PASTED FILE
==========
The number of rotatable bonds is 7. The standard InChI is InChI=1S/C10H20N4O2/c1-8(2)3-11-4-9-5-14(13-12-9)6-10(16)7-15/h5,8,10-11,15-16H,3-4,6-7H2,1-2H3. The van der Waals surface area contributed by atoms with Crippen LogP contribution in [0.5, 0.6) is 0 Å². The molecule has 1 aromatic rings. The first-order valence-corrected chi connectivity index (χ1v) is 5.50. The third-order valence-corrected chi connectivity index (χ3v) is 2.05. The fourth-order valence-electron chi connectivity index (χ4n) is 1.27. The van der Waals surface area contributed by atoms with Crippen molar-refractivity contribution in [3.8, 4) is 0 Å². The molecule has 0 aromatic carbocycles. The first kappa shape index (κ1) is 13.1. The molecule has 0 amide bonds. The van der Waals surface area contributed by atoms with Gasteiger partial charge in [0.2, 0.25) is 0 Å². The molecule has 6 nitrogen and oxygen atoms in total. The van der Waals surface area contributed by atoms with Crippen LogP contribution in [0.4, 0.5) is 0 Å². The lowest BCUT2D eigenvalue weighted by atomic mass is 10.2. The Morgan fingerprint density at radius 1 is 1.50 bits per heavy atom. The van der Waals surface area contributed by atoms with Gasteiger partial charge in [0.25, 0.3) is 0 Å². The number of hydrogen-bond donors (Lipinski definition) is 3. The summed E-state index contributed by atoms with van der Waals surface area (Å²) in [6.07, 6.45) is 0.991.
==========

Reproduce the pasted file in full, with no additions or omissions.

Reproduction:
The number of rotatable bonds is 7. The standard InChI is InChI=1S/C10H20N4O2/c1-8(2)3-11-4-9-5-14(13-12-9)6-10(16)7-15/h5,8,10-11,15-16H,3-4,6-7H2,1-2H3. The van der Waals surface area contributed by atoms with Crippen LogP contribution in [0.5, 0.6) is 0 Å². The molecule has 1 aromatic rings. The first-order valence-corrected chi connectivity index (χ1v) is 5.50. The third-order valence-corrected chi connectivity index (χ3v) is 2.05. The fourth-order valence-electron chi connectivity index (χ4n) is 1.27. The van der Waals surface area contributed by atoms with Crippen molar-refractivity contribution in [3.8, 4) is 0 Å². The molecule has 0 aromatic carbocycles. The first kappa shape index (κ1) is 13.1. The molecule has 0 amide bonds. The van der Waals surface area contributed by atoms with Gasteiger partial charge in [0.2, 0.25) is 0 Å². The molecule has 6 nitrogen and oxygen atoms in total. The van der Waals surface area contributed by atoms with Crippen LogP contribution in [0.4, 0.5) is 0 Å². The lowest BCUT2D eigenvalue weighted by atomic mass is 10.2. The Morgan fingerprint density at radius 1 is 1.50 bits per heavy atom. The van der Waals surface area contributed by atoms with Gasteiger partial charge in [0.25, 0.3) is 0 Å². The number of hydrogen-bond donors (Lipinski definition) is 3. The summed E-state index contributed by atoms with van der Waals surface area (Å²) in [6.07, 6.45) is 0.991.